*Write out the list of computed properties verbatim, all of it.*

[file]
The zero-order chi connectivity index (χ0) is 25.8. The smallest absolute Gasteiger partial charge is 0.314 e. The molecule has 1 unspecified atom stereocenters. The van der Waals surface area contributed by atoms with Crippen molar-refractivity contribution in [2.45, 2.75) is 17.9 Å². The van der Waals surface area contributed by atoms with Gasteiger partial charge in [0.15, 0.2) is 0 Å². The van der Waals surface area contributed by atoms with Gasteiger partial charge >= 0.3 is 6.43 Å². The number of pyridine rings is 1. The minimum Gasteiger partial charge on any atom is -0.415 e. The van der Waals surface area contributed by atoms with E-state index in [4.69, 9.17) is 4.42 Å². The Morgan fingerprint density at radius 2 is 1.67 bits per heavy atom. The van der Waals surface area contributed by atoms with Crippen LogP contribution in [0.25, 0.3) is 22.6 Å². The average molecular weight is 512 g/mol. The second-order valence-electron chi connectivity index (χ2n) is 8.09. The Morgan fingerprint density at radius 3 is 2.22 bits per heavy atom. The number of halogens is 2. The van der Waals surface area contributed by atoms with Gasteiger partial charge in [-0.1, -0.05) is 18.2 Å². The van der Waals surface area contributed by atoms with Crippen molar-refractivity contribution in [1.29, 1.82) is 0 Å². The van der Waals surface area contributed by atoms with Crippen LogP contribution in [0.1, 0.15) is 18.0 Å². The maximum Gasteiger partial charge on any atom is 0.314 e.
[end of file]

The zero-order chi connectivity index (χ0) is 25.8. The smallest absolute Gasteiger partial charge is 0.314 e. The molecule has 1 unspecified atom stereocenters. The van der Waals surface area contributed by atoms with Crippen molar-refractivity contribution in [2.45, 2.75) is 17.9 Å². The van der Waals surface area contributed by atoms with Gasteiger partial charge in [0.15, 0.2) is 0 Å². The van der Waals surface area contributed by atoms with Gasteiger partial charge >= 0.3 is 6.43 Å². The number of pyridine rings is 1. The minimum Gasteiger partial charge on any atom is -0.415 e. The van der Waals surface area contributed by atoms with E-state index in [4.69, 9.17) is 4.42 Å². The Morgan fingerprint density at radius 2 is 1.67 bits per heavy atom. The van der Waals surface area contributed by atoms with Crippen LogP contribution in [0.25, 0.3) is 22.6 Å². The average molecular weight is 512 g/mol. The second-order valence-electron chi connectivity index (χ2n) is 8.09. The Morgan fingerprint density at radius 3 is 2.22 bits per heavy atom. The number of halogens is 2. The van der Waals surface area contributed by atoms with Gasteiger partial charge in [-0.1, -0.05) is 18.2 Å². The van der Waals surface area contributed by atoms with Crippen molar-refractivity contribution in [1.29, 1.82) is 0 Å². The van der Waals surface area contributed by atoms with Crippen LogP contribution in [0.1, 0.15) is 18.0 Å². The maximum Gasteiger partial charge on any atom is 0.314 e.